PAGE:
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Botanical nomenclature

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**1. Historical Development of Botanical Nomenclature:**
– The origin of botanical nomenclature in ancient Greek writings.
– Latin as the scientific language during medieval times.
– Introduction of Latin plant names by Leonhart Fuchs in the 16th century.
– Linnaeus’ establishment of binomial names for plant species in 1753.
– The Shenzhen Code adopted in 2018 for modern rules in botanical nomenclature.

**2. Relationship Between Botanical Nomenclature and Taxonomy:**
– Distinction between taxonomists determining taxa composition and nomenclature assigning names.
– Potential disagreements among taxonomists leading to different plant names.
– Debates on the distinctiveness of genera and families.
– The International Code of Nomenclature for algae, fungi, and plants (ICN) for resolving conflicts.

**3. Accepted Names and Synonyms:**
– Determination of accepted species names by botanical databases like Plants of the World Online.
– Identification of synonyms for accepted names.
– Significance of accepted names for clarity and consistency in plant identification.
– Use of ambiguous names indicating taxonomic uncertainty.

**4. Code of Botanical Nomenclature:**

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**5. Evolution and Issues in Botanical Nomenclature:**
– The need for rules in scientific nomenclature in the 19th century.
– Evolution of nomenclature laws to refine the system.
– Recognition of different groups of organisms independently of plants under the ICN.
– Issues such as damaged or immature specimens, lack of information, multiple names for the same entity, reliability concerns, and uncertain identifications.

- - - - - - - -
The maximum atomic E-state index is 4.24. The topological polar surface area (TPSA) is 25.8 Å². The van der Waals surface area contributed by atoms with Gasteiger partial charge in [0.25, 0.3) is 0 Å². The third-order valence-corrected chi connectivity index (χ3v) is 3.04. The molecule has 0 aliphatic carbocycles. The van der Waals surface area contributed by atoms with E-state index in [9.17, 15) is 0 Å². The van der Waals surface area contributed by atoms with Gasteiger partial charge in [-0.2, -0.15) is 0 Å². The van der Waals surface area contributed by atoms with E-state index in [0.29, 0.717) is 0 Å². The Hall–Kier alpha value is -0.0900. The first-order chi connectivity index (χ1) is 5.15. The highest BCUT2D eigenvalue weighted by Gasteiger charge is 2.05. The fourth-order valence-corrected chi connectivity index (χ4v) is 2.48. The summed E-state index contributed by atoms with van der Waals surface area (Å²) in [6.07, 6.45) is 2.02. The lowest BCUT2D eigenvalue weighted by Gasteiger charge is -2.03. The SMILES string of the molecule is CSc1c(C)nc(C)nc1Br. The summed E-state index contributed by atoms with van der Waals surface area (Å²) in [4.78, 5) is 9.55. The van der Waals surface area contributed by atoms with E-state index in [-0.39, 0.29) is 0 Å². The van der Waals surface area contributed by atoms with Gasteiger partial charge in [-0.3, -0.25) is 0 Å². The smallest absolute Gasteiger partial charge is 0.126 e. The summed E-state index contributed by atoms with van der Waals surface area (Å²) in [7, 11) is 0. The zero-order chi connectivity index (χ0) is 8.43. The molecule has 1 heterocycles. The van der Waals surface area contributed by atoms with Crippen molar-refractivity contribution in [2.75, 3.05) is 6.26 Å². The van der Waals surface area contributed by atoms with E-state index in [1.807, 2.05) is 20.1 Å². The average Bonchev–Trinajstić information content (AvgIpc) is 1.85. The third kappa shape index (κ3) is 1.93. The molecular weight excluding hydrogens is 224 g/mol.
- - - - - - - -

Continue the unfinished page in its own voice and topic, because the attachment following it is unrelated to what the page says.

**References and Bibliography:**
– Key references and historical works related to botanical nomenclature.
– Classification and taxonomy sources for further study and research.

Botanical nomenclature is the formal, scientific naming of plants. It is related to, but distinct from taxonomy. Plant taxonomy is concerned with grouping and classifying plants; botanical nomenclature then provides names for the results of this process. The starting point for modern botanical nomenclature is Linnaeus' Species Plantarum of 1753. Botanical nomenclature is governed by the International Code of Nomenclature for algae, fungi, and plants (ICN), which replaces the International Code of Botanical Nomenclature (ICBN). Fossil plants are also covered by the code of nomenclature.

Within the limits set by that code there is another set of rules, the International Code of Nomenclature for Cultivated Plants (ICNCP) which applies to plant cultivars that have been deliberately altered or selected by humans (see cultigen).

Botanical nomenclature is independent of other systems of nomenclature, for example zoological nomenclature. This implies that animals can have the same generic names as plants (e.g. there is a genus Iris in plants and a genus Iris in animals).

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